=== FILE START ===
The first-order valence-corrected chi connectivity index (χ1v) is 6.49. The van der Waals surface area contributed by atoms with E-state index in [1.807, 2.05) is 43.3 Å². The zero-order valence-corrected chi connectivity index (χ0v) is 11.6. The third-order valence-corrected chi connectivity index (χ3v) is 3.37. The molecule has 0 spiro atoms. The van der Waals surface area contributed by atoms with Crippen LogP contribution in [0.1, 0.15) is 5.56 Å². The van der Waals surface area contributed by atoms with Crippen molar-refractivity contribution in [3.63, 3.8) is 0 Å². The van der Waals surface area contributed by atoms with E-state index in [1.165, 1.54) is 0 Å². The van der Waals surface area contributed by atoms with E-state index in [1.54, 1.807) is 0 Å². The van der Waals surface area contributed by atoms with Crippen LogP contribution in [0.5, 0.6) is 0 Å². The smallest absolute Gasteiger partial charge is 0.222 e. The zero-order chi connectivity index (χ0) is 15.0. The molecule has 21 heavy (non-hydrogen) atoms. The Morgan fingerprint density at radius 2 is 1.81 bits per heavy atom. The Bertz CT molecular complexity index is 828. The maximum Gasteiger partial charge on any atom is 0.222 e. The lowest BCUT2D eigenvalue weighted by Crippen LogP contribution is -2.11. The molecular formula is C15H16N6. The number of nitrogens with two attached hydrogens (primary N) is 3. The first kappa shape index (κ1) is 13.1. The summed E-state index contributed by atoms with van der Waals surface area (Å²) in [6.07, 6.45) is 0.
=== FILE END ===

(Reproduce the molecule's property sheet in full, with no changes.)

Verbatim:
The first-order valence-corrected chi connectivity index (χ1v) is 6.49. The van der Waals surface area contributed by atoms with E-state index in [1.807, 2.05) is 43.3 Å². The zero-order valence-corrected chi connectivity index (χ0v) is 11.6. The third-order valence-corrected chi connectivity index (χ3v) is 3.37. The molecule has 0 spiro atoms. The van der Waals surface area contributed by atoms with Crippen LogP contribution in [0.1, 0.15) is 5.56 Å². The van der Waals surface area contributed by atoms with Crippen molar-refractivity contribution in [3.63, 3.8) is 0 Å². The van der Waals surface area contributed by atoms with E-state index in [1.165, 1.54) is 0 Å². The van der Waals surface area contributed by atoms with E-state index in [1.54, 1.807) is 0 Å². The van der Waals surface area contributed by atoms with Crippen LogP contribution in [0.5, 0.6) is 0 Å². The smallest absolute Gasteiger partial charge is 0.222 e. The zero-order chi connectivity index (χ0) is 15.0. The molecule has 21 heavy (non-hydrogen) atoms. The Morgan fingerprint density at radius 2 is 1.81 bits per heavy atom. The Bertz CT molecular complexity index is 828. The maximum Gasteiger partial charge on any atom is 0.222 e. The lowest BCUT2D eigenvalue weighted by Crippen LogP contribution is -2.11. The molecular formula is C15H16N6. The number of nitrogens with two attached hydrogens (primary N) is 3. The first kappa shape index (κ1) is 13.1. The summed E-state index contributed by atoms with van der Waals surface area (Å²) in [6.07, 6.45) is 0.